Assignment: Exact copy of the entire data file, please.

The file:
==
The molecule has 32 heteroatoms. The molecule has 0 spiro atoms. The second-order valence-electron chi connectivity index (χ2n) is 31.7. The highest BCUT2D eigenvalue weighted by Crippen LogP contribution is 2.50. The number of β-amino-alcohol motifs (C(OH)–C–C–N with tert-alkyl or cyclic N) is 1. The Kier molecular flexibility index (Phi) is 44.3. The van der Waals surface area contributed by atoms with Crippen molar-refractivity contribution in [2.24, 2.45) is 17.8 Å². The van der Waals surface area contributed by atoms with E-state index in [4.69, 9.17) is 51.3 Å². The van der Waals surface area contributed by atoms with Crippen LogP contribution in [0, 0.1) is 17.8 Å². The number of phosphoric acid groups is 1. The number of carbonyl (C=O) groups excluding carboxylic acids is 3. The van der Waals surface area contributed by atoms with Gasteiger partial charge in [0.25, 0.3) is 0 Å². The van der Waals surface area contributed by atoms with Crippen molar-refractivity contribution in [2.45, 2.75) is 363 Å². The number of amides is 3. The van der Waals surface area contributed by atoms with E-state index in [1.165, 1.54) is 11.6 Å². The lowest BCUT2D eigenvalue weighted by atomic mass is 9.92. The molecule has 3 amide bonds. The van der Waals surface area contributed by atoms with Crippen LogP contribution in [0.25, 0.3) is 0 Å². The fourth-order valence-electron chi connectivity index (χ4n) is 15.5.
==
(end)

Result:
The molecule has 32 heteroatoms. The molecule has 0 spiro atoms. The second-order valence-electron chi connectivity index (χ2n) is 31.7. The highest BCUT2D eigenvalue weighted by Crippen LogP contribution is 2.50. The number of β-amino-alcohol motifs (C(OH)–C–C–N with tert-alkyl or cyclic N) is 1. The Kier molecular flexibility index (Phi) is 44.3. The van der Waals surface area contributed by atoms with Crippen molar-refractivity contribution in [2.24, 2.45) is 17.8 Å². The van der Waals surface area contributed by atoms with E-state index in [4.69, 9.17) is 51.3 Å². The van der Waals surface area contributed by atoms with Crippen LogP contribution in [0, 0.1) is 17.8 Å². The number of phosphoric acid groups is 1. The number of carbonyl (C=O) groups excluding carboxylic acids is 3. The van der Waals surface area contributed by atoms with Gasteiger partial charge in [0.25, 0.3) is 0 Å². The van der Waals surface area contributed by atoms with Crippen molar-refractivity contribution in [2.45, 2.75) is 363 Å². The number of amides is 3. The van der Waals surface area contributed by atoms with E-state index in [1.165, 1.54) is 11.6 Å². The lowest BCUT2D eigenvalue weighted by atomic mass is 9.92. The molecule has 3 amide bonds. The van der Waals surface area contributed by atoms with Crippen LogP contribution in [0.25, 0.3) is 0 Å². The fourth-order valence-electron chi connectivity index (χ4n) is 15.5.